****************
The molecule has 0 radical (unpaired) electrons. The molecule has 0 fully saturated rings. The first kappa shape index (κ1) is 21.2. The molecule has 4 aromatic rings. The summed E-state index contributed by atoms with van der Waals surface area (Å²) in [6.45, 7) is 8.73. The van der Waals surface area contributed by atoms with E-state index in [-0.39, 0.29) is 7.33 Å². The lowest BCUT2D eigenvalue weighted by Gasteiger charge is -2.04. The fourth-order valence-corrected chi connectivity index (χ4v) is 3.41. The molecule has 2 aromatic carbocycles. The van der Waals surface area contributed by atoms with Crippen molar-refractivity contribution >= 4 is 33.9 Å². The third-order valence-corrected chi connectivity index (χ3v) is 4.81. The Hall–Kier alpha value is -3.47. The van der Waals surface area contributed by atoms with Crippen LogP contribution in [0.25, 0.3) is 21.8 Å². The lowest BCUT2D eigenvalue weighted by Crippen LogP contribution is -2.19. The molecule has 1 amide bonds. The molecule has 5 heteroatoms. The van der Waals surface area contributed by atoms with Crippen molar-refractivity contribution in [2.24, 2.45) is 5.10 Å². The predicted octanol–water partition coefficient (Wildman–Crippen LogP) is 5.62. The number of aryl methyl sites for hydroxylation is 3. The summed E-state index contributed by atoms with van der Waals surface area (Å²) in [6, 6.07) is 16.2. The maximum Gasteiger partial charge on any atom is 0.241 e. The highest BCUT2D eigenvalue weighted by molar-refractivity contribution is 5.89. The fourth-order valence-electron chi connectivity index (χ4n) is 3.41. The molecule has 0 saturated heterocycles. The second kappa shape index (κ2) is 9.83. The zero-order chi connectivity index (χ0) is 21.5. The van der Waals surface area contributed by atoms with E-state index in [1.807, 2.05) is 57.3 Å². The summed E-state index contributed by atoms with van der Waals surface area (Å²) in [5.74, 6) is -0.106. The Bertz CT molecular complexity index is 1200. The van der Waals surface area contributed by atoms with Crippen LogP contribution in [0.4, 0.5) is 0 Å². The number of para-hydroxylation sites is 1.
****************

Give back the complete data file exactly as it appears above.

The molecule has 0 radical (unpaired) electrons. The molecule has 0 fully saturated rings. The first kappa shape index (κ1) is 21.2. The molecule has 4 aromatic rings. The summed E-state index contributed by atoms with van der Waals surface area (Å²) in [6.45, 7) is 8.73. The van der Waals surface area contributed by atoms with E-state index in [-0.39, 0.29) is 7.33 Å². The lowest BCUT2D eigenvalue weighted by Gasteiger charge is -2.04. The fourth-order valence-corrected chi connectivity index (χ4v) is 3.41. The molecule has 2 aromatic carbocycles. The van der Waals surface area contributed by atoms with Crippen molar-refractivity contribution >= 4 is 33.9 Å². The third-order valence-corrected chi connectivity index (χ3v) is 4.81. The Hall–Kier alpha value is -3.47. The van der Waals surface area contributed by atoms with Crippen LogP contribution in [0.25, 0.3) is 21.8 Å². The lowest BCUT2D eigenvalue weighted by Crippen LogP contribution is -2.19. The molecule has 1 amide bonds. The molecule has 5 heteroatoms. The van der Waals surface area contributed by atoms with Crippen molar-refractivity contribution in [2.24, 2.45) is 5.10 Å². The predicted octanol–water partition coefficient (Wildman–Crippen LogP) is 5.62. The number of aryl methyl sites for hydroxylation is 3. The summed E-state index contributed by atoms with van der Waals surface area (Å²) in [6, 6.07) is 16.2. The maximum Gasteiger partial charge on any atom is 0.241 e. The highest BCUT2D eigenvalue weighted by molar-refractivity contribution is 5.89. The fourth-order valence-electron chi connectivity index (χ4n) is 3.41. The molecule has 0 saturated heterocycles. The second kappa shape index (κ2) is 9.83. The zero-order chi connectivity index (χ0) is 21.5. The van der Waals surface area contributed by atoms with E-state index in [1.807, 2.05) is 57.3 Å². The summed E-state index contributed by atoms with van der Waals surface area (Å²) in [5.74, 6) is -0.106. The Bertz CT molecular complexity index is 1200. The van der Waals surface area contributed by atoms with Crippen LogP contribution in [0.4, 0.5) is 0 Å². The number of para-hydroxylation sites is 1.